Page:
A Fermilab guest scientist from the French institution CEA Saclay, Olivier Napoly originally saw an opportunity at Fermilab’s electron linear accelerator to test some of his ideas.
“Olivier is one of the world’s experts on superconducting radio-frequency cavities,” Broemmelsiek said. “The Fermilab Accelerator Science and Technology facility is a research and development facility, largely unencumbered by experimental priorities the way the other accelerators at Fermilab are. Prototype development and beam-based feasibility studies are what we do. Olivier’s ideas could have extensive impact on the performance of current and near future accelerators.”
In 2015, former Fermilab scientist Giulia Brunetti, who is now based in Italy, was awarded a FACCTS grant for a project on liquid-argon detectors, in particular on what is called dual-phase technology. This technology may have implications for the upcoming Fermilab-hosted Deep Underground Neutrino Experiment, a large, international experiment to investigate neutrino oscillations and answer fundamental questions about the nature of matter and the evolution of the universe.
Although scientists had investigated the dual-phase technology in the past, it had not been tested at the scale needed for such an experiment. Brunetti was able to fund trips to Europe where she could work on larger-scale detectors — an important part of her research that would not have been possible without the award.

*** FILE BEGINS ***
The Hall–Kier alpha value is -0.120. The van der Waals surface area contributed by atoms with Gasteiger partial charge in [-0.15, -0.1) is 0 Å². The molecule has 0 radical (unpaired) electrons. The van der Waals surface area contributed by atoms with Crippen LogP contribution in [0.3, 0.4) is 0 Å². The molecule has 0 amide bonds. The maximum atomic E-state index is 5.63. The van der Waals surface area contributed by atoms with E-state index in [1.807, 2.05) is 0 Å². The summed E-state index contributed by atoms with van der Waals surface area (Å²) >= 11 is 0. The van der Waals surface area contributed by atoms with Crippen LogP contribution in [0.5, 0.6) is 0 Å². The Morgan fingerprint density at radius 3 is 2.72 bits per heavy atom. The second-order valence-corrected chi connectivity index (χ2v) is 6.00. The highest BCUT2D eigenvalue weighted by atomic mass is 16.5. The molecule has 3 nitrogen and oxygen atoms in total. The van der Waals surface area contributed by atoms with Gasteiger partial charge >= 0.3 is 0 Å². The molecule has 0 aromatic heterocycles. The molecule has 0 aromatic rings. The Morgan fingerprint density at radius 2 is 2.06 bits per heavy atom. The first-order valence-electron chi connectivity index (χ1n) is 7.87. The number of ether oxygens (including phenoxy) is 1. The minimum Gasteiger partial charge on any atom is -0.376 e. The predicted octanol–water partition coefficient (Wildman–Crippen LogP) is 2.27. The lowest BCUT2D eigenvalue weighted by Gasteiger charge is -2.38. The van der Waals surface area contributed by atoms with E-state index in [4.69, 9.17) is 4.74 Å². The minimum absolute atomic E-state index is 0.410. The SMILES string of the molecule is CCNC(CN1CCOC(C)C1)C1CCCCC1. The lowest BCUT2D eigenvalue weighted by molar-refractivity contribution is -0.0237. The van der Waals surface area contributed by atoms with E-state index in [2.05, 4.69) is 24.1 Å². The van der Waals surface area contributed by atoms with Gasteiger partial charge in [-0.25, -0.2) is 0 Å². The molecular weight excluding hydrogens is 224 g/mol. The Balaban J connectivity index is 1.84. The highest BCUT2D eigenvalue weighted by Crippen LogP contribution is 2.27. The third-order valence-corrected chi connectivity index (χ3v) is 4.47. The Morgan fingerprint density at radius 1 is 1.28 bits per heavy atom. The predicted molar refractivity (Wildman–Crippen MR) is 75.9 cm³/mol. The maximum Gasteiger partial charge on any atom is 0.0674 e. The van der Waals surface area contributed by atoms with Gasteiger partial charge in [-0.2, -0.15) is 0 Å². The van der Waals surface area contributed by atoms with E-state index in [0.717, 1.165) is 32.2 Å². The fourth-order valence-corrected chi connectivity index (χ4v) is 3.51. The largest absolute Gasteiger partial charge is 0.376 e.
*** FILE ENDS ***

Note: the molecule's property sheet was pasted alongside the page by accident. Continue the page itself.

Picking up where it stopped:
“It was a great opportunity for me to gain some expertise on liquid-argon detectors,” Brunetti said. “I was able to be at CERN for part of the time, and I worked with a collaboration on the assembly of the detector. That experience is fundamental to understand all the details of the detectors and how carefully they need to be built and operated.”
In 2017, Fermilab scientist Alex Drlica-Wagner, whose interests focus on the fundamental nature of dark matter, was given a FACCTS award to support ongoing work to simulate and test the sensitivity of the upcoming Large Synoptic Survey Telescope to detecting dwarf galaxies. The work is conducted in collaboration with Johann Cohen-Tanugi and Eric Nuss and University of Montpellier and Laboratoire Univers et Particules de Montpellier.
Drlica-Wagner also works on the Fermilab-based Dark Energy Survey, or DES.
“These funds have enabled two workshops over the past year — one in Montpellier and one in Chicago,” Drlica-Wagner said. “The meetings have been invaluable for establishing the project, defining its scope and introducing new collaborators. Fermilab has an enormous amount of experience with DES data collection and reduction, while our French collaborators have a lot of experience on the LSST simulation toolkit and simulated data analysis. Bringing the two areas of expertise together has been enormously productive for both parties.”
FACCTS is a valuable tool for scientists who want to conduct trans-Atlantic collaborative research, but for whom the logistical barriers are just too high, Bertsche said.
“We’re a program that can provide a small amount of funding that can remove those barriers, allow for the initial stages of research to unfold between complementary labs and provide needed resources that can allow these labs to generate preliminary data that can then in turn be used for much larger grants,” Bertsche said. “Not all seeds germinate and grow into oak trees, but the ones that do are pretty impressive.”